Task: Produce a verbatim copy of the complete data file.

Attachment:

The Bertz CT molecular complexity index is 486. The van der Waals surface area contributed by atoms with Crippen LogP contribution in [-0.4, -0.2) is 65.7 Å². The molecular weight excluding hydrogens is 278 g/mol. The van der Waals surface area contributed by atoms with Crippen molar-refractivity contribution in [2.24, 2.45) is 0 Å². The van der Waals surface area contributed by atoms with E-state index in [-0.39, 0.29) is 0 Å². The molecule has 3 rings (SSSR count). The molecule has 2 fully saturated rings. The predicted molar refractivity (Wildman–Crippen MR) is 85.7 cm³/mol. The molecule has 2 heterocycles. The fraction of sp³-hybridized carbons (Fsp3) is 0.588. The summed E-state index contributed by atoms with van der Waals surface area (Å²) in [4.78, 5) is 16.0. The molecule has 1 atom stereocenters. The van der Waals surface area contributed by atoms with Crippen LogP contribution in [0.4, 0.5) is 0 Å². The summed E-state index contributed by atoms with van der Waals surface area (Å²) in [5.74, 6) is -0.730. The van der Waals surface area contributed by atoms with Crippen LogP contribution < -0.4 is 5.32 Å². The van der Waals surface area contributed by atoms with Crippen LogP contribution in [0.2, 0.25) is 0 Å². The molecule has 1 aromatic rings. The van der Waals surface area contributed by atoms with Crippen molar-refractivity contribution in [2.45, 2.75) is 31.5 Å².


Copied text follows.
The Bertz CT molecular complexity index is 486. The van der Waals surface area contributed by atoms with Crippen LogP contribution in [-0.4, -0.2) is 65.7 Å². The molecular weight excluding hydrogens is 278 g/mol. The van der Waals surface area contributed by atoms with Crippen molar-refractivity contribution in [2.24, 2.45) is 0 Å². The van der Waals surface area contributed by atoms with E-state index in [-0.39, 0.29) is 0 Å². The molecule has 3 rings (SSSR count). The molecule has 2 fully saturated rings. The predicted molar refractivity (Wildman–Crippen MR) is 85.7 cm³/mol. The molecule has 2 heterocycles. The fraction of sp³-hybridized carbons (Fsp3) is 0.588. The summed E-state index contributed by atoms with van der Waals surface area (Å²) in [4.78, 5) is 16.0. The molecule has 1 atom stereocenters. The van der Waals surface area contributed by atoms with Crippen LogP contribution in [0.4, 0.5) is 0 Å². The summed E-state index contributed by atoms with van der Waals surface area (Å²) in [5.74, 6) is -0.730. The van der Waals surface area contributed by atoms with Crippen LogP contribution < -0.4 is 5.32 Å². The van der Waals surface area contributed by atoms with Crippen LogP contribution in [0.2, 0.25) is 0 Å². The molecule has 1 aromatic rings. The van der Waals surface area contributed by atoms with Crippen molar-refractivity contribution in [2.45, 2.75) is 31.5 Å².